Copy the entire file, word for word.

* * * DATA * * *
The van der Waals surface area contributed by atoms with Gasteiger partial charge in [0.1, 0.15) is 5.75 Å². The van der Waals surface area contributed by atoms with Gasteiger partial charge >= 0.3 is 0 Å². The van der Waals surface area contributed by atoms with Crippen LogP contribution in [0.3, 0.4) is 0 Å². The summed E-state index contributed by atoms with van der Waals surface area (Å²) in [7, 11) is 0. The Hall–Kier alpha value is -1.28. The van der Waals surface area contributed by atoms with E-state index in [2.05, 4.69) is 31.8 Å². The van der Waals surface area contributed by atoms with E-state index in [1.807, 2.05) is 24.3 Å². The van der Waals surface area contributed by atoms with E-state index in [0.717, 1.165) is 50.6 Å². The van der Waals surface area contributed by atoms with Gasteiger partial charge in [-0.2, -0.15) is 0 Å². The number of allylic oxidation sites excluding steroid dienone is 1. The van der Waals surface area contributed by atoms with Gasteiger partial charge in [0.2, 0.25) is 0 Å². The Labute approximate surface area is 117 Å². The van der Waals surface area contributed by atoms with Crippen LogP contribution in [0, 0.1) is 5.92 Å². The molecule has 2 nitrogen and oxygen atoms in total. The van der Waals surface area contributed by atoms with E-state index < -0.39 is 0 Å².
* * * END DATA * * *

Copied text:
The van der Waals surface area contributed by atoms with Gasteiger partial charge in [0.1, 0.15) is 5.75 Å². The van der Waals surface area contributed by atoms with Gasteiger partial charge >= 0.3 is 0 Å². The van der Waals surface area contributed by atoms with Crippen LogP contribution in [0.3, 0.4) is 0 Å². The summed E-state index contributed by atoms with van der Waals surface area (Å²) in [7, 11) is 0. The Hall–Kier alpha value is -1.28. The van der Waals surface area contributed by atoms with E-state index in [2.05, 4.69) is 31.8 Å². The van der Waals surface area contributed by atoms with E-state index in [1.807, 2.05) is 24.3 Å². The van der Waals surface area contributed by atoms with E-state index in [0.717, 1.165) is 50.6 Å². The van der Waals surface area contributed by atoms with Gasteiger partial charge in [-0.2, -0.15) is 0 Å². The number of allylic oxidation sites excluding steroid dienone is 1. The van der Waals surface area contributed by atoms with Gasteiger partial charge in [0.2, 0.25) is 0 Å². The Labute approximate surface area is 117 Å². The van der Waals surface area contributed by atoms with Crippen LogP contribution in [0, 0.1) is 5.92 Å². The molecule has 2 nitrogen and oxygen atoms in total. The van der Waals surface area contributed by atoms with E-state index < -0.39 is 0 Å².